Art gallery dedicated to Chinese painter and sculptor Yuan Xiao Cen, plus a riverside sculpture garden.
Bus A1, 44, 73, 233, 24, 184 to Dianchi College, walk along Hongta Xi Lu for 15min.
This is a remarkable collection. GoKunming's comment that Kunming began to become a real city during the War of Resistance against Japan (World War II) is right on target. For eight years (1938-1946), Kunming was host to Southwest Associated University – a wartime amalgamation of Beida, Qinghua, and Nankai – making it the most prominent center of higher education in China as well as a focal point for academic freedom, intellectual vitality, cultural diversity, and political protest. As the photos show, Kunming also played host to the Flying Tigers (later morphed into the 14th Air Force) and American ground forces, the first large contingent of Westerners to set foot in the city. In the early 1940s Kunming took the first big steps in its emergence from provincial isolation. Gregg Millett's photos showing the premodern face of Kunming, then, conceal as much as they reveal.
For residents of the present city in the second decade of the 21st century, there is more than a slight disconnect between the 1940s and the present. One cannot help but ask what happened, when, and why. This is not the place to address those issues. However, having first lived in Kunming in 1980, roughly midway between the 1940s and the present, I would be remiss if I failed to make a few comments. The Kunming I recall at the beginning of Deng's Reform and Opening Up was in many ways closer to the city of the 1940s than it is to the city we live in today. Urban Kunming was largely confined within the area circumscribed by the old city walls. A walk or bike ride from Huancheng Beilu (now Yi-er Yi Dajie) to Jinbi Lu, just south of the old Jin Ri Lou, was a trip through the past. Though the city walls, gates, towers and arches had already been destroyed, the two-storied wooden shops and residences that appear in Dr. Millett's photos were omnipresent. Homes of prominent professors at Southwest Associated University, including the martyred Wen Yiduo and the university's de facto president, Mei Yiqi, were easy to find. Streets were narrow and some, such as Huashan Beilu, were still cobblestoned. Among the major downtown streets, only Zhengyi Lu had gotten a facelift. Charming little alleys had yet to be turned into thoroughfares for voracious automobiles. The piecemeal destruction of the old city continued throughout the 80s but it was not until the 1990s that local authorities set about the wholesale demolition of what remained of the old and its replacement with the Kunming we see today.
Having shared a few personal perspectives, let me turn to a practical question. Since Dr. Millett's photos are available on the GoKunming website, why bother to go way out to the Yuan Xiaocen Museum to see them. Here are a few good reasons:
1. If you bike out from the Cuihu area, as I did, you will be in for one of the nicer urban rides in a city that offers ever fewer pleasant bicycling experiences. You will want to connect with Dianchi Lu, whose bike lanes avail themselves of broad sparsely used sidewalks. As you approach the lake and Xishan looms up in front of you, Dianchi Lu makes a 90-degree turn to the left. Not long thereafter you will reach a traffic circle. The first street on your immediate right is Hongta Lu. The art museum is on your right as you approach the lake.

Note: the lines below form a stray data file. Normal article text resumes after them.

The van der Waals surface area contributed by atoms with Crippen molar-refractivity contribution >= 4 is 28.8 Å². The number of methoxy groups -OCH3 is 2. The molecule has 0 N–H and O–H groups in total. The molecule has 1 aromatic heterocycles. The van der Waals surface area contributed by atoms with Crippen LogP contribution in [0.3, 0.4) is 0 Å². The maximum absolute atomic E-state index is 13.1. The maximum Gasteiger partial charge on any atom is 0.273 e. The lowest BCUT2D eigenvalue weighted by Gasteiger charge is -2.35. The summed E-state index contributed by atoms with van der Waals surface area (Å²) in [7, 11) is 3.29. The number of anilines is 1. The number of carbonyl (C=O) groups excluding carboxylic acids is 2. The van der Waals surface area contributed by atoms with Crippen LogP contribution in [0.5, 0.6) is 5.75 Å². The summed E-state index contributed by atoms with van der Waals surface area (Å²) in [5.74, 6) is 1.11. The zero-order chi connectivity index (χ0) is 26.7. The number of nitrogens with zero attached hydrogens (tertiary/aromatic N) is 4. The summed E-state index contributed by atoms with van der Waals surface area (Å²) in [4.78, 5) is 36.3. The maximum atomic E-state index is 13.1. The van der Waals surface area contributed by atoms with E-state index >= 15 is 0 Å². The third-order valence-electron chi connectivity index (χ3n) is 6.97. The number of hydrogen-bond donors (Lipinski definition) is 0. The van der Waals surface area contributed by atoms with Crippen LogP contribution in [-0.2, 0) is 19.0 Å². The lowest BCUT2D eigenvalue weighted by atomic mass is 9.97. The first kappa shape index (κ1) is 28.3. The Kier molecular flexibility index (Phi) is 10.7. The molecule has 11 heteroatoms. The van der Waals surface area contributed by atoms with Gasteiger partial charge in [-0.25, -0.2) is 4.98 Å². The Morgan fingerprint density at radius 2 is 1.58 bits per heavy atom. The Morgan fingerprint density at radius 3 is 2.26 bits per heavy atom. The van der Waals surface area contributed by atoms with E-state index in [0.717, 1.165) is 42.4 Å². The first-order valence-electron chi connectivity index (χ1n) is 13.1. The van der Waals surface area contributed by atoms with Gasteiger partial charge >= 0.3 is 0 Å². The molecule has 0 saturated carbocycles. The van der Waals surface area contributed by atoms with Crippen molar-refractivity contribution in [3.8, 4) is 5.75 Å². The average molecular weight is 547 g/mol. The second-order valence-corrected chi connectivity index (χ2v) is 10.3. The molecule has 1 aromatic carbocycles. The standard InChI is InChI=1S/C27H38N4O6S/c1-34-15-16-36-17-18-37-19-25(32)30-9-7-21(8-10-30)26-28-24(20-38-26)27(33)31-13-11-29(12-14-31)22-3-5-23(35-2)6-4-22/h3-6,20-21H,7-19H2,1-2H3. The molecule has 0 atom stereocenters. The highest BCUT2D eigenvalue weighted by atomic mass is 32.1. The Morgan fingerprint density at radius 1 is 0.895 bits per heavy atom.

2. The museum, open free of charge, 9:30-12, 1:30-5:00, Tuesday-Sunday, is situated on the edge of an exquisitely landscaped sculpture garden featuring the works of the renowned Yuan Xiaocen (1915-2008). Some of his paintings, including his famous peacocks and horses, are on view in a first-floor gallery. On the second floor is a gallery devoted to the works of his son, Yuan Xikun, particularly his lifelike sketches of world statesman and State (Department) woman (Madeleine Albright). It is also well worth strolling through the glass-walled corridors of the museum to enjoy views of the local scenery plus Yuan Xikun's bronze busts of historical figures. All this is to say that the museum would be well worth a visit even without Dr. Millet's photos.
3. Seeing the Kunming 1944 photos, enlarged to gallery proportions, with brief descriptive captions for each photo, is an experience infinitely more meaningful and more moving than viewing them on even the largest computer screen. Furthermore, if you are fortunately enough to run into local people enjoying the chance to vicariously relive an important era in their own history, you can share some good moments. For an American, these moments are especially good since the uniformed servicemen interacting with local folks in the photos were here as allies in a common struggle. By the way, you shouldn't have to worry about crowds. During my hour and a half weekday morning visit, I doubt that I shared the museum with more than a dozen people.
John Israel, author Lianda: A Chinese University in War and Revolution (Stanford University Press, 1997). Translated as 易社强著 战争与革命中的西南联大(台北 传记文学出版社 2010)。